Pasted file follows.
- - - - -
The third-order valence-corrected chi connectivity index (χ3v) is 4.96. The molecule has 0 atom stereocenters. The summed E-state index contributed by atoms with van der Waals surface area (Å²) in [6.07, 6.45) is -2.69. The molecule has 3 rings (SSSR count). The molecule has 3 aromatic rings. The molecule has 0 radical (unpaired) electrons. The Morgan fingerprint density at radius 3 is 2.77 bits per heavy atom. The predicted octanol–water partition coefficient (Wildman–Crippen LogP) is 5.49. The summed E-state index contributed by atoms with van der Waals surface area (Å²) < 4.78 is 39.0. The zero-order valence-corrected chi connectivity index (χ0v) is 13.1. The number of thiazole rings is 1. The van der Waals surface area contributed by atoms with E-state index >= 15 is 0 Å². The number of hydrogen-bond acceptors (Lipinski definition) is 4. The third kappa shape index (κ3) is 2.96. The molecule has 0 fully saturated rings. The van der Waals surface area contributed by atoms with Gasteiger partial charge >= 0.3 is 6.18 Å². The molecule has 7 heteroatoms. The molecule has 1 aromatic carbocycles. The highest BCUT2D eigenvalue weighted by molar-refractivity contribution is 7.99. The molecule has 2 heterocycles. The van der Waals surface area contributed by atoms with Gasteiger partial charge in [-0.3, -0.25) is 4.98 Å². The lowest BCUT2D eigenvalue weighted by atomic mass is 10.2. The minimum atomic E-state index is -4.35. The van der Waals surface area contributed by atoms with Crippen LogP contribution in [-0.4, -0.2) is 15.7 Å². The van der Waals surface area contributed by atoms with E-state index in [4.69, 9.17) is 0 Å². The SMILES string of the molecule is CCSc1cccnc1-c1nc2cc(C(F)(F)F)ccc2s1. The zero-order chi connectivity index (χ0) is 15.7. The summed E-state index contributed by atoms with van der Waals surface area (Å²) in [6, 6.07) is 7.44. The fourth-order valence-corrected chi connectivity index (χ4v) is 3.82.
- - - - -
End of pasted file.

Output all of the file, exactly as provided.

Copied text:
The third-order valence-corrected chi connectivity index (χ3v) is 4.96. The molecule has 0 atom stereocenters. The summed E-state index contributed by atoms with van der Waals surface area (Å²) in [6.07, 6.45) is -2.69. The molecule has 3 rings (SSSR count). The molecule has 3 aromatic rings. The molecule has 0 radical (unpaired) electrons. The Morgan fingerprint density at radius 3 is 2.77 bits per heavy atom. The predicted octanol–water partition coefficient (Wildman–Crippen LogP) is 5.49. The summed E-state index contributed by atoms with van der Waals surface area (Å²) < 4.78 is 39.0. The zero-order valence-corrected chi connectivity index (χ0v) is 13.1. The number of thiazole rings is 1. The van der Waals surface area contributed by atoms with E-state index >= 15 is 0 Å². The number of hydrogen-bond acceptors (Lipinski definition) is 4. The third kappa shape index (κ3) is 2.96. The molecule has 0 fully saturated rings. The van der Waals surface area contributed by atoms with Gasteiger partial charge >= 0.3 is 6.18 Å². The molecule has 7 heteroatoms. The molecule has 1 aromatic carbocycles. The highest BCUT2D eigenvalue weighted by molar-refractivity contribution is 7.99. The molecule has 2 heterocycles. The van der Waals surface area contributed by atoms with Gasteiger partial charge in [-0.3, -0.25) is 4.98 Å². The lowest BCUT2D eigenvalue weighted by atomic mass is 10.2. The minimum atomic E-state index is -4.35. The van der Waals surface area contributed by atoms with Crippen LogP contribution in [-0.4, -0.2) is 15.7 Å². The van der Waals surface area contributed by atoms with E-state index in [4.69, 9.17) is 0 Å². The SMILES string of the molecule is CCSc1cccnc1-c1nc2cc(C(F)(F)F)ccc2s1. The zero-order chi connectivity index (χ0) is 15.7. The summed E-state index contributed by atoms with van der Waals surface area (Å²) in [6, 6.07) is 7.44. The fourth-order valence-corrected chi connectivity index (χ4v) is 3.82.